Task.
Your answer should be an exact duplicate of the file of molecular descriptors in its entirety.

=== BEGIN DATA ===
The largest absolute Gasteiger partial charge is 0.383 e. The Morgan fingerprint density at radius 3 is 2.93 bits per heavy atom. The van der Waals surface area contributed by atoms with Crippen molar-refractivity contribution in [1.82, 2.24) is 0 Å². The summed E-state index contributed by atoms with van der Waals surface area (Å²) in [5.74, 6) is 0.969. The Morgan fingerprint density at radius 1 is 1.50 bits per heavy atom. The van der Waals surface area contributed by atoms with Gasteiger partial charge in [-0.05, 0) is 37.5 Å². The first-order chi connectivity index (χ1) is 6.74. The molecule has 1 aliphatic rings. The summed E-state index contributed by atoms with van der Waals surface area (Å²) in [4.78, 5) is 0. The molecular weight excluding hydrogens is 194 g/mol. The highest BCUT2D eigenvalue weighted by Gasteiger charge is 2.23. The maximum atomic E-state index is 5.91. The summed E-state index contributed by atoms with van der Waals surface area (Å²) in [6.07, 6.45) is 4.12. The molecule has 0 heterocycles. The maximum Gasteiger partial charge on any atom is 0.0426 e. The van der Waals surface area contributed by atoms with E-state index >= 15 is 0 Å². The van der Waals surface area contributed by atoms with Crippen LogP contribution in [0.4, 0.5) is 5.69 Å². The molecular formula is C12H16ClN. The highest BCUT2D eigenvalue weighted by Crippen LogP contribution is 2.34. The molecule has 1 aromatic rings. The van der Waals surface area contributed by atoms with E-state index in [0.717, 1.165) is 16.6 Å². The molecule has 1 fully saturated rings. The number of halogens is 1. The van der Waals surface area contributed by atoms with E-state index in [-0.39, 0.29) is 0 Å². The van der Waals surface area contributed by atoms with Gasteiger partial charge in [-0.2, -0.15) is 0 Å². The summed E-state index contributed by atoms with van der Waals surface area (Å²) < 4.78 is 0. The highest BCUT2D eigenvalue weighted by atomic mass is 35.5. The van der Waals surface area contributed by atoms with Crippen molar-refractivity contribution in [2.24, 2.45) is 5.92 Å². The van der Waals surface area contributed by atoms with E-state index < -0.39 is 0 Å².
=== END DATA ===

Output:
The largest absolute Gasteiger partial charge is 0.383 e. The Morgan fingerprint density at radius 3 is 2.93 bits per heavy atom. The van der Waals surface area contributed by atoms with Crippen molar-refractivity contribution in [1.82, 2.24) is 0 Å². The summed E-state index contributed by atoms with van der Waals surface area (Å²) in [5.74, 6) is 0.969. The Morgan fingerprint density at radius 1 is 1.50 bits per heavy atom. The van der Waals surface area contributed by atoms with Gasteiger partial charge in [-0.05, 0) is 37.5 Å². The first-order chi connectivity index (χ1) is 6.74. The molecule has 1 aliphatic rings. The summed E-state index contributed by atoms with van der Waals surface area (Å²) in [4.78, 5) is 0. The molecular weight excluding hydrogens is 194 g/mol. The highest BCUT2D eigenvalue weighted by Gasteiger charge is 2.23. The maximum atomic E-state index is 5.91. The summed E-state index contributed by atoms with van der Waals surface area (Å²) in [6.07, 6.45) is 4.12. The molecule has 0 heterocycles. The maximum Gasteiger partial charge on any atom is 0.0426 e. The van der Waals surface area contributed by atoms with E-state index >= 15 is 0 Å². The van der Waals surface area contributed by atoms with Crippen LogP contribution in [0.4, 0.5) is 5.69 Å². The molecular formula is C12H16ClN. The highest BCUT2D eigenvalue weighted by Crippen LogP contribution is 2.34. The molecule has 1 aromatic rings. The van der Waals surface area contributed by atoms with E-state index in [0.717, 1.165) is 16.6 Å². The molecule has 1 fully saturated rings. The number of halogens is 1. The van der Waals surface area contributed by atoms with E-state index in [-0.39, 0.29) is 0 Å². The van der Waals surface area contributed by atoms with Gasteiger partial charge in [-0.2, -0.15) is 0 Å². The summed E-state index contributed by atoms with van der Waals surface area (Å²) < 4.78 is 0. The highest BCUT2D eigenvalue weighted by atomic mass is 35.5. The van der Waals surface area contributed by atoms with Crippen molar-refractivity contribution in [2.24, 2.45) is 5.92 Å². The van der Waals surface area contributed by atoms with E-state index < -0.39 is 0 Å².